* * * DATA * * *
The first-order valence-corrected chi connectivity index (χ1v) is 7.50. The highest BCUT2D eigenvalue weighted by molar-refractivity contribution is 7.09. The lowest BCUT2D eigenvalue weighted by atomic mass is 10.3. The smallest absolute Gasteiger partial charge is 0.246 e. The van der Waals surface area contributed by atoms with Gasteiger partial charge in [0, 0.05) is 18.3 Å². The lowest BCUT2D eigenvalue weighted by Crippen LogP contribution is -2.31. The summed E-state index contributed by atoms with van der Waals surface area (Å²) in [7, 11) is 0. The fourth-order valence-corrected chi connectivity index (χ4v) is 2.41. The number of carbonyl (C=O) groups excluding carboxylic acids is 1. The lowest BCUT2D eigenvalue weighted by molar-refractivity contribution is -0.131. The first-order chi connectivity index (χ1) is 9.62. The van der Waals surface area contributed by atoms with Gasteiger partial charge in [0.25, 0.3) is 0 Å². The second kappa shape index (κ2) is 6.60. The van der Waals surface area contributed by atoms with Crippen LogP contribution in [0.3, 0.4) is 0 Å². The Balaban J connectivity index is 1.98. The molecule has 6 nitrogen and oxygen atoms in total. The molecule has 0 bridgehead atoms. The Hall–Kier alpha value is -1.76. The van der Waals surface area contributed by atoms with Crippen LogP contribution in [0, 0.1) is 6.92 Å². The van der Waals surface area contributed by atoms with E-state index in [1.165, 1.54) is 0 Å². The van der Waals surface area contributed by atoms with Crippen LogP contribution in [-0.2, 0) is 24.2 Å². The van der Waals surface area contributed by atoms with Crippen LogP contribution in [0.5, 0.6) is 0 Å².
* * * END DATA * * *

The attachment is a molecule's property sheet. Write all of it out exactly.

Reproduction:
The first-order valence-corrected chi connectivity index (χ1v) is 7.50. The highest BCUT2D eigenvalue weighted by molar-refractivity contribution is 7.09. The lowest BCUT2D eigenvalue weighted by atomic mass is 10.3. The smallest absolute Gasteiger partial charge is 0.246 e. The van der Waals surface area contributed by atoms with Gasteiger partial charge in [0, 0.05) is 18.3 Å². The lowest BCUT2D eigenvalue weighted by Crippen LogP contribution is -2.31. The summed E-state index contributed by atoms with van der Waals surface area (Å²) in [7, 11) is 0. The fourth-order valence-corrected chi connectivity index (χ4v) is 2.41. The number of carbonyl (C=O) groups excluding carboxylic acids is 1. The lowest BCUT2D eigenvalue weighted by molar-refractivity contribution is -0.131. The first-order chi connectivity index (χ1) is 9.62. The van der Waals surface area contributed by atoms with Gasteiger partial charge in [0.25, 0.3) is 0 Å². The second kappa shape index (κ2) is 6.60. The van der Waals surface area contributed by atoms with Crippen LogP contribution in [0.3, 0.4) is 0 Å². The Balaban J connectivity index is 1.98. The molecule has 6 nitrogen and oxygen atoms in total. The molecule has 0 bridgehead atoms. The Hall–Kier alpha value is -1.76. The van der Waals surface area contributed by atoms with Crippen LogP contribution in [0, 0.1) is 6.92 Å². The van der Waals surface area contributed by atoms with E-state index in [1.165, 1.54) is 0 Å². The van der Waals surface area contributed by atoms with Crippen LogP contribution in [-0.2, 0) is 24.2 Å². The van der Waals surface area contributed by atoms with Crippen LogP contribution in [0.5, 0.6) is 0 Å².